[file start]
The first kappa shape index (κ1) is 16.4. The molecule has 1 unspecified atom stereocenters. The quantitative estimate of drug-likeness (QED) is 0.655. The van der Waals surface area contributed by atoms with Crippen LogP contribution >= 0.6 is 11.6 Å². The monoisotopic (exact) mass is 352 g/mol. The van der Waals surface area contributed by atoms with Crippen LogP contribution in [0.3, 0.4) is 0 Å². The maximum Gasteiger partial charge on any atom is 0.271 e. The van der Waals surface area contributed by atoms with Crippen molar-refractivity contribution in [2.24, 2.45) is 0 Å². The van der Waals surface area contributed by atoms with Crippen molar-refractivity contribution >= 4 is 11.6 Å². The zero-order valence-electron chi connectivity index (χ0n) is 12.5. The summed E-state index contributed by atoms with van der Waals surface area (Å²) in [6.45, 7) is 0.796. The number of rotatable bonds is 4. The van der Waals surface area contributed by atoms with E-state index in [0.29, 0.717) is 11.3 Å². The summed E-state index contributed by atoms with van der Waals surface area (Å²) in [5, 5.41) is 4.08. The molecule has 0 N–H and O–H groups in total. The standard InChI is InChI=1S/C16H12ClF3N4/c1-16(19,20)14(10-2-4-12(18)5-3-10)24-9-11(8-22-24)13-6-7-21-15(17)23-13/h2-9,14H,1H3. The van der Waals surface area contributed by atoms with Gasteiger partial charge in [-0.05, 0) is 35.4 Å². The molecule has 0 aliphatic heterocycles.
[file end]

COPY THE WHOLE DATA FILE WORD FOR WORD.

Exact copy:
The first kappa shape index (κ1) is 16.4. The molecule has 1 unspecified atom stereocenters. The quantitative estimate of drug-likeness (QED) is 0.655. The van der Waals surface area contributed by atoms with Crippen LogP contribution >= 0.6 is 11.6 Å². The monoisotopic (exact) mass is 352 g/mol. The van der Waals surface area contributed by atoms with Crippen LogP contribution in [0.3, 0.4) is 0 Å². The maximum Gasteiger partial charge on any atom is 0.271 e. The van der Waals surface area contributed by atoms with Crippen molar-refractivity contribution in [2.24, 2.45) is 0 Å². The van der Waals surface area contributed by atoms with Crippen molar-refractivity contribution >= 4 is 11.6 Å². The zero-order valence-electron chi connectivity index (χ0n) is 12.5. The summed E-state index contributed by atoms with van der Waals surface area (Å²) in [6.45, 7) is 0.796. The number of rotatable bonds is 4. The van der Waals surface area contributed by atoms with E-state index in [0.29, 0.717) is 11.3 Å². The summed E-state index contributed by atoms with van der Waals surface area (Å²) in [5, 5.41) is 4.08. The molecule has 0 N–H and O–H groups in total. The standard InChI is InChI=1S/C16H12ClF3N4/c1-16(19,20)14(10-2-4-12(18)5-3-10)24-9-11(8-22-24)13-6-7-21-15(17)23-13/h2-9,14H,1H3. The van der Waals surface area contributed by atoms with Gasteiger partial charge in [-0.05, 0) is 35.4 Å². The molecule has 0 aliphatic heterocycles.